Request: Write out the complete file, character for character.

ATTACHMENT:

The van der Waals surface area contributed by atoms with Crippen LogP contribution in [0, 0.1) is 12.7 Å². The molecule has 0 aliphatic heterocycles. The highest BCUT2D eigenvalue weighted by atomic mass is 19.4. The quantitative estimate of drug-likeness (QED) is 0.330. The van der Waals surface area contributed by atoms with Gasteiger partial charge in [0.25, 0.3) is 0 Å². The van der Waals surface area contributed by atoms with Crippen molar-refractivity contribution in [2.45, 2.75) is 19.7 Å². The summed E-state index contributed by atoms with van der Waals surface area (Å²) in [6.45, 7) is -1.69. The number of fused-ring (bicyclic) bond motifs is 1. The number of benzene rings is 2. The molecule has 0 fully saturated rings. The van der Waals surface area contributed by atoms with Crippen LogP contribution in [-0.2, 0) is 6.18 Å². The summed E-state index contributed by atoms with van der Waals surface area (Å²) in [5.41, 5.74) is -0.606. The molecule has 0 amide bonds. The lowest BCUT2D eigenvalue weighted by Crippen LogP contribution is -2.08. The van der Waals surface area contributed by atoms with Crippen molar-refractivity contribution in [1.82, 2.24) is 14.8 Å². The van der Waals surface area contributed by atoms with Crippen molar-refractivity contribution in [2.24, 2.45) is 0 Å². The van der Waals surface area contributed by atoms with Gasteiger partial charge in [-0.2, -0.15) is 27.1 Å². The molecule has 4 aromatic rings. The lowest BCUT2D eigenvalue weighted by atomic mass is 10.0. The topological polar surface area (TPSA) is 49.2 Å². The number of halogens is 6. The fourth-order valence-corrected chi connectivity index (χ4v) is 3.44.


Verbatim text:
The van der Waals surface area contributed by atoms with Crippen LogP contribution in [0, 0.1) is 12.7 Å². The molecule has 0 aliphatic heterocycles. The highest BCUT2D eigenvalue weighted by atomic mass is 19.4. The quantitative estimate of drug-likeness (QED) is 0.330. The van der Waals surface area contributed by atoms with Gasteiger partial charge in [0.25, 0.3) is 0 Å². The van der Waals surface area contributed by atoms with Crippen molar-refractivity contribution in [2.45, 2.75) is 19.7 Å². The summed E-state index contributed by atoms with van der Waals surface area (Å²) in [6.45, 7) is -1.69. The number of fused-ring (bicyclic) bond motifs is 1. The number of benzene rings is 2. The molecule has 0 fully saturated rings. The van der Waals surface area contributed by atoms with Crippen LogP contribution in [-0.2, 0) is 6.18 Å². The summed E-state index contributed by atoms with van der Waals surface area (Å²) in [5.41, 5.74) is -0.606. The molecule has 0 amide bonds. The lowest BCUT2D eigenvalue weighted by Crippen LogP contribution is -2.08. The van der Waals surface area contributed by atoms with Crippen molar-refractivity contribution in [1.82, 2.24) is 14.8 Å². The van der Waals surface area contributed by atoms with Crippen molar-refractivity contribution in [2.24, 2.45) is 0 Å². The van der Waals surface area contributed by atoms with Gasteiger partial charge in [-0.2, -0.15) is 27.1 Å². The molecule has 4 aromatic rings. The lowest BCUT2D eigenvalue weighted by atomic mass is 10.0. The topological polar surface area (TPSA) is 49.2 Å². The number of halogens is 6. The fourth-order valence-corrected chi connectivity index (χ4v) is 3.44.